Slow growth vs. no growth has been the trend for organic vs. conventional fresh produce in recent history, and industry observers see potential for organics to maintain their edge.
A number of factors contribute to that potential, including increasing availability because of U.S. growers converting acres to organic production. Expanding import deals make year-round availability a reality to further boost organics.
Another factor has been so-called natural grocers, who paved the way in organic produce.
But the growth opportunities are with conventional grocers now, according to Dick Spezzano, owner of Spezzano Consulting Inc. He said the double-digit growth organic produce sales saw before the recession has slowed to about 6%, but is poised to gain steam.
Blake Belknap, organics sales manager for Rainier Fruit Co. in Selah, Wash., agreed that conventional retailers are where the growth is happening.
“We used to do just pallet quantities,” Belknap said. “Now we have full on 40-week programs at (two major retailers).”
Stemilt Growers LLC in Wenatchee, Wash., has so much faith in the potential for organic sales in conventional supermarkets that marketing director Roger Pepperl said he expects double-digit growth in the coming year.
“The organic-oriented supermarkets did a good job of raising awareness and raised the bar from the beginning,” Pepperl said. “The interest of regional and national conventional chains is really picking up. We are getting more customers wanting full-blown organic programs.”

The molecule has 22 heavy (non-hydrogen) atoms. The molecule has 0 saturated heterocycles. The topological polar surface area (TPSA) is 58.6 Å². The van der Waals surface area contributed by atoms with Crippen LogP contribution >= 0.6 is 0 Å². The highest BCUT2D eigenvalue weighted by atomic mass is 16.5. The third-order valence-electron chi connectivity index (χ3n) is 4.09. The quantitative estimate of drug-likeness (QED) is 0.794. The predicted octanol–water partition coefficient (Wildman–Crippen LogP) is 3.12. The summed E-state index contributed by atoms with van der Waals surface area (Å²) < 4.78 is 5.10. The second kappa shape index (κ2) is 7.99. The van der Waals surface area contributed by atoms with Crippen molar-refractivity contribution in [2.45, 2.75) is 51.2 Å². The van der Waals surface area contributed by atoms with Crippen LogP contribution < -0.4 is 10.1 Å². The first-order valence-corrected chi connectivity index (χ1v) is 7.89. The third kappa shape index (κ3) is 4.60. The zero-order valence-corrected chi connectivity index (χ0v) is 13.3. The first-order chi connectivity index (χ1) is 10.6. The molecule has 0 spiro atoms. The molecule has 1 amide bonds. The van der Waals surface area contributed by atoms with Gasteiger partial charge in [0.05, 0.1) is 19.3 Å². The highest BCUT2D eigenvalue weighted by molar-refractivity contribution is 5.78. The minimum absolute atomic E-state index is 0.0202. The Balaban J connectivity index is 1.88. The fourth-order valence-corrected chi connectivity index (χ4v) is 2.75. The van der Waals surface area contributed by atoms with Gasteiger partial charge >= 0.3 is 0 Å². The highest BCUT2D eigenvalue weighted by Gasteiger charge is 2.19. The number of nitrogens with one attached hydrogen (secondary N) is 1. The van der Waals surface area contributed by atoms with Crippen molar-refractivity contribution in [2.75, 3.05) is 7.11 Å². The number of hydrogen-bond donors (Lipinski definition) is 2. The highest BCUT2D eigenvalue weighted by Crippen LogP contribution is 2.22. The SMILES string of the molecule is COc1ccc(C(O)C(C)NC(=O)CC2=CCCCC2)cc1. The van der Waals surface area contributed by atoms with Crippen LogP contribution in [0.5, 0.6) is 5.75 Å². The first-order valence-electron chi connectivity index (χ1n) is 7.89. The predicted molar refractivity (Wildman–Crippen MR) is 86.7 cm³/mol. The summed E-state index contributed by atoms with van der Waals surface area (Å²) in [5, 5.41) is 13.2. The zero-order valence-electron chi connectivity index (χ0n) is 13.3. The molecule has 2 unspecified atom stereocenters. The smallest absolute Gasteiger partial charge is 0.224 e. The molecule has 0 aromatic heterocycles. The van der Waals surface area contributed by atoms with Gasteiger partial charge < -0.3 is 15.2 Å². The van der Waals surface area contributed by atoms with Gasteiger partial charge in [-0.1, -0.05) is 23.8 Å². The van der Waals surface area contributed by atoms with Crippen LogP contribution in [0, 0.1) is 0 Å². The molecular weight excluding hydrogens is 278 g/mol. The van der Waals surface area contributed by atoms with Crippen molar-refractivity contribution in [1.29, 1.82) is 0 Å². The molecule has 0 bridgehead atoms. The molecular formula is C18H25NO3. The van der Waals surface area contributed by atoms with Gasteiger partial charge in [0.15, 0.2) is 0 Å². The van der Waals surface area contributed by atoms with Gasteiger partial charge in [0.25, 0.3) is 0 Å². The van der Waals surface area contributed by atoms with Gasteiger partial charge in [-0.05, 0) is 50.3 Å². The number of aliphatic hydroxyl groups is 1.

Courtesy SuperValuSuperValu Inc. spokesman Mike Siemienas said the chain's 1,000 grocery stores have found success with the private label Wild Harvest organic line because consumers like the competitive prices it provides.For the various retail banners of Supervalu Inc., organic produce assortments vary from store to store, but one thing has been consistent in the past couple of years. Almost every category of organics has seen flat sales, according to Mike Siemienas, Supervalu spokesman.
“Local harvest is trumping organic in many stores,” Siemienas said.
But don’t look for Supervalu to back off of organics. The private label Wild Harvest is Supervalu’s organic house brand, which has been available for several years. Fresh commodities include baby cut carrots, sweet grape tomatoes, arugula and potatoes. Siemienas said consumers like it because they can have organics with the advantage of private label prices.
Cost remains an issue for organic produce. Lutz said The Perishables Group has found retail prices average 20% to 30% higher for organics.
At least one recent survey of more than 2,000 adults suggests consumers are willing to pay for premium foods. The survey by Harris Interactive on behalf of Whole Foods Markets Inc. logged 74% of respondents indicating they would not compromise on the quality of the food they buy because of the economy.
The survey asked how many intended to continue to buy natural and organic food and 72% said they would not change their buying habits. And, 70% of the survey participants said they would “find ways to be able to buy natural and organic foods within their budgets.”